• Summary
  • Overview
  • Key Readings

The literature compiled in this four-volume collection explores the real and potential linkages between environmental change and security. Early formulations of environmental security date to antiquity, whilst contemporary formulations of environment-conflict-peace linkages grew in part from the environmental movement of the 1960s and 1970s. The ensuing flood of academic enquiry has been diverse and extensive, and the objective of this major work is to organize this important but polysemous literature in order to provide a comprehensive, historically rich and global overview of its key concepts, findings, contributors and methodologies.

Volume One: Historical Context: Early Writings on Environment and Security

Volume Two: Environmental Change, National Security and the Conflict Cycle

Volume Three: Rethinking Security in Response to Environmental Change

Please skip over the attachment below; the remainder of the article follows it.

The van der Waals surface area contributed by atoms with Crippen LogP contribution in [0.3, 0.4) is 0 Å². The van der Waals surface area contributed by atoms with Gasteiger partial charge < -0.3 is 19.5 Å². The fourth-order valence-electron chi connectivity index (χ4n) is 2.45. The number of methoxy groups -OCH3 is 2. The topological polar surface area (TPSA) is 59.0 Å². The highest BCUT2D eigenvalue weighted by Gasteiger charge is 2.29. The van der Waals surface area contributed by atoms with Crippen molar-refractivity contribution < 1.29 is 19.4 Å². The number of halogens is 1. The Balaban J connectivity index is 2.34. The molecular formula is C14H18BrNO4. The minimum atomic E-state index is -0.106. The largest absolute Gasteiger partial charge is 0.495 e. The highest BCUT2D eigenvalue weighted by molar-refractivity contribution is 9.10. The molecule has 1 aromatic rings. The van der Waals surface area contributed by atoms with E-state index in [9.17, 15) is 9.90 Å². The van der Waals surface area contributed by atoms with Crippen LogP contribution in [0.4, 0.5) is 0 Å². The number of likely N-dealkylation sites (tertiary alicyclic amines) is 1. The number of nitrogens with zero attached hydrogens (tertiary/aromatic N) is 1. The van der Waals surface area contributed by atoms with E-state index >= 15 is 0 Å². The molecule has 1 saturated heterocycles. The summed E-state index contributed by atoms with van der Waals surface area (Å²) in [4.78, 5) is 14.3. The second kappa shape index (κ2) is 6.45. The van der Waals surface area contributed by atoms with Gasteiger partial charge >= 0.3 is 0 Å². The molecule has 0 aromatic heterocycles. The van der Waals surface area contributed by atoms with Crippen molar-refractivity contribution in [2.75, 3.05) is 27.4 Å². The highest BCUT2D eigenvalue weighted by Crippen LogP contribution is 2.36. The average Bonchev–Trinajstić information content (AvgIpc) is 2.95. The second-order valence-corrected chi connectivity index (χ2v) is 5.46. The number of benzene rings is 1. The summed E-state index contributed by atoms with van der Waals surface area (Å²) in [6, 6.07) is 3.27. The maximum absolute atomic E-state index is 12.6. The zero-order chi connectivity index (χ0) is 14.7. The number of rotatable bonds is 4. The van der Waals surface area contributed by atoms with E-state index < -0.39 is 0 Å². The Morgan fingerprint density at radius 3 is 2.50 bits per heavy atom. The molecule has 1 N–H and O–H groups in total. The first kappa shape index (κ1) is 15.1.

Volume Four: The Security Implications of Climate Change

Editor's Introduction: Environmental Security

While the planet has experienced many periods of turbulence and transformation during its four billion-year history, we now live in a time that has no precedent, a time in which human behavior is altering the planet's core ecological systems – water, climate, energy, food and evolution – in significant, measurable ways. Biodiversity is declining, plastic is entering the food chain and becoming part of the earth's crust, the planet is warming and ice sheets are melting. Many observers now speak of a new epoch in the planet's history, the Anthropocene. An ironic feature of this new epoch is that the environmental impact of human behavior, which is generally motivated by a desire to enhance human welfare, is placing the fate of ...

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